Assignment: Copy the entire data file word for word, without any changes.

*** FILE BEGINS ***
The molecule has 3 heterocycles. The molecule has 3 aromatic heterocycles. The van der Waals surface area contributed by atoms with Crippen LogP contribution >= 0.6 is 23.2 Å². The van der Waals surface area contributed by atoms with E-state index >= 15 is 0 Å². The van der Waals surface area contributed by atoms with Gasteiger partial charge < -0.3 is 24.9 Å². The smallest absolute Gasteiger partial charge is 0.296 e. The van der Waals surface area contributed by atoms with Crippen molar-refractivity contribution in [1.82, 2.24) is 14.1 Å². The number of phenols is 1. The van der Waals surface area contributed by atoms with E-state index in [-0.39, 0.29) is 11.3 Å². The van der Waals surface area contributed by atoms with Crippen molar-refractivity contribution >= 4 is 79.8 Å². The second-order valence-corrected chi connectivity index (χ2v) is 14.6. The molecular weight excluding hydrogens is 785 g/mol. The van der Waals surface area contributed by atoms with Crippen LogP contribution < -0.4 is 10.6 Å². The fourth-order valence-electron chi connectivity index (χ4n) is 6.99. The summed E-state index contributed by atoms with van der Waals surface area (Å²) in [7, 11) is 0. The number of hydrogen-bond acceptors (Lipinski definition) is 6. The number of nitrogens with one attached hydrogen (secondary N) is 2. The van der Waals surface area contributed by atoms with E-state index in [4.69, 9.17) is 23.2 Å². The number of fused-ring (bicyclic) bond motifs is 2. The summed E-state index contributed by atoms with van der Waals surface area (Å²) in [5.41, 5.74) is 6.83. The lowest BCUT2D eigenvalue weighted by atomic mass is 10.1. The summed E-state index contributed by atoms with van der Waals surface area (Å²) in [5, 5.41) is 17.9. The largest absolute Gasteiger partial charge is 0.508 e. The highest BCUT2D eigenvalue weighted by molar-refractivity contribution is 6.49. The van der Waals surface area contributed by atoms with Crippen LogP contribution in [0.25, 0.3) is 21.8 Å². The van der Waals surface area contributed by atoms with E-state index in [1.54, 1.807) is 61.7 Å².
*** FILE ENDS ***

The molecule has 3 heterocycles. The molecule has 3 aromatic heterocycles. The van der Waals surface area contributed by atoms with Crippen LogP contribution >= 0.6 is 23.2 Å². The van der Waals surface area contributed by atoms with E-state index >= 15 is 0 Å². The van der Waals surface area contributed by atoms with Gasteiger partial charge < -0.3 is 24.9 Å². The smallest absolute Gasteiger partial charge is 0.296 e. The van der Waals surface area contributed by atoms with Crippen molar-refractivity contribution in [1.82, 2.24) is 14.1 Å². The number of phenols is 1. The van der Waals surface area contributed by atoms with E-state index in [-0.39, 0.29) is 11.3 Å². The van der Waals surface area contributed by atoms with Crippen molar-refractivity contribution >= 4 is 79.8 Å². The second-order valence-corrected chi connectivity index (χ2v) is 14.6. The molecular weight excluding hydrogens is 785 g/mol. The van der Waals surface area contributed by atoms with Crippen LogP contribution < -0.4 is 10.6 Å². The fourth-order valence-electron chi connectivity index (χ4n) is 6.99. The summed E-state index contributed by atoms with van der Waals surface area (Å²) in [7, 11) is 0. The number of hydrogen-bond acceptors (Lipinski definition) is 6. The number of nitrogens with one attached hydrogen (secondary N) is 2. The van der Waals surface area contributed by atoms with E-state index in [4.69, 9.17) is 23.2 Å². The number of fused-ring (bicyclic) bond motifs is 2. The summed E-state index contributed by atoms with van der Waals surface area (Å²) in [5.41, 5.74) is 6.83. The lowest BCUT2D eigenvalue weighted by atomic mass is 10.1. The summed E-state index contributed by atoms with van der Waals surface area (Å²) in [5, 5.41) is 17.9. The largest absolute Gasteiger partial charge is 0.508 e. The highest BCUT2D eigenvalue weighted by molar-refractivity contribution is 6.49. The van der Waals surface area contributed by atoms with Crippen LogP contribution in [0.25, 0.3) is 21.8 Å². The van der Waals surface area contributed by atoms with E-state index in [1.54, 1.807) is 61.7 Å².